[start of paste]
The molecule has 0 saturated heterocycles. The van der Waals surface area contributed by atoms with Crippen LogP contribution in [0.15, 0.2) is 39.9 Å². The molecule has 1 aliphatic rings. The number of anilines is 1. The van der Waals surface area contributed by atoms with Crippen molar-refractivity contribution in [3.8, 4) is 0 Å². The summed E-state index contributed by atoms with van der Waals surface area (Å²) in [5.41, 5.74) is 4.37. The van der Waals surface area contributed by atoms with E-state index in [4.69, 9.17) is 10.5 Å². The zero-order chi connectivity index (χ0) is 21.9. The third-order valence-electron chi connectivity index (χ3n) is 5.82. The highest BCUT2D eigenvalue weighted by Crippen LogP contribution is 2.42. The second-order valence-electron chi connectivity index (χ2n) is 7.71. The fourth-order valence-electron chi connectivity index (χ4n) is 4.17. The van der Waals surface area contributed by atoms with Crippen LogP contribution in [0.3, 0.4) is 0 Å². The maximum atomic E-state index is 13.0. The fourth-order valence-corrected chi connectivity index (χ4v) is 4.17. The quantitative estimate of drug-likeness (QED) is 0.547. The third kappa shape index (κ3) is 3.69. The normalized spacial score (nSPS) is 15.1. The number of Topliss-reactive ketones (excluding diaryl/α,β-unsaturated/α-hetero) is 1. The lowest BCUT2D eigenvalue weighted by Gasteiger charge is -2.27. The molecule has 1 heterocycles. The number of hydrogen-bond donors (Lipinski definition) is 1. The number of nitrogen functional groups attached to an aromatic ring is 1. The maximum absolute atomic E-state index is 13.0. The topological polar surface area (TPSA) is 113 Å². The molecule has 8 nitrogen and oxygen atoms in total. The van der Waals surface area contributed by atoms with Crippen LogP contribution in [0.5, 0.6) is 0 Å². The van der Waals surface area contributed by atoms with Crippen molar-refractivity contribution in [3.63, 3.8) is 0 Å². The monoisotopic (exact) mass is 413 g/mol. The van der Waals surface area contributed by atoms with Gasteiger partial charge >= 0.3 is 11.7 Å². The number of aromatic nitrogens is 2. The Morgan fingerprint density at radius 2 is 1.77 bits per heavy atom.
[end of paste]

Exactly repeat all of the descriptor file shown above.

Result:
The molecule has 0 saturated heterocycles. The van der Waals surface area contributed by atoms with Crippen LogP contribution in [0.15, 0.2) is 39.9 Å². The molecule has 1 aliphatic rings. The number of anilines is 1. The van der Waals surface area contributed by atoms with Crippen molar-refractivity contribution in [3.8, 4) is 0 Å². The summed E-state index contributed by atoms with van der Waals surface area (Å²) in [5.41, 5.74) is 4.37. The van der Waals surface area contributed by atoms with E-state index in [4.69, 9.17) is 10.5 Å². The zero-order chi connectivity index (χ0) is 21.9. The third-order valence-electron chi connectivity index (χ3n) is 5.82. The highest BCUT2D eigenvalue weighted by Crippen LogP contribution is 2.42. The second-order valence-electron chi connectivity index (χ2n) is 7.71. The fourth-order valence-electron chi connectivity index (χ4n) is 4.17. The van der Waals surface area contributed by atoms with Crippen LogP contribution in [0.3, 0.4) is 0 Å². The maximum atomic E-state index is 13.0. The fourth-order valence-corrected chi connectivity index (χ4v) is 4.17. The quantitative estimate of drug-likeness (QED) is 0.547. The third kappa shape index (κ3) is 3.69. The normalized spacial score (nSPS) is 15.1. The number of Topliss-reactive ketones (excluding diaryl/α,β-unsaturated/α-hetero) is 1. The lowest BCUT2D eigenvalue weighted by Gasteiger charge is -2.27. The molecule has 1 heterocycles. The number of hydrogen-bond donors (Lipinski definition) is 1. The number of nitrogen functional groups attached to an aromatic ring is 1. The maximum absolute atomic E-state index is 13.0. The topological polar surface area (TPSA) is 113 Å². The molecule has 8 nitrogen and oxygen atoms in total. The van der Waals surface area contributed by atoms with Crippen LogP contribution in [0.5, 0.6) is 0 Å². The van der Waals surface area contributed by atoms with Crippen molar-refractivity contribution in [3.63, 3.8) is 0 Å². The monoisotopic (exact) mass is 413 g/mol. The van der Waals surface area contributed by atoms with Gasteiger partial charge >= 0.3 is 11.7 Å². The number of aromatic nitrogens is 2. The Morgan fingerprint density at radius 2 is 1.77 bits per heavy atom.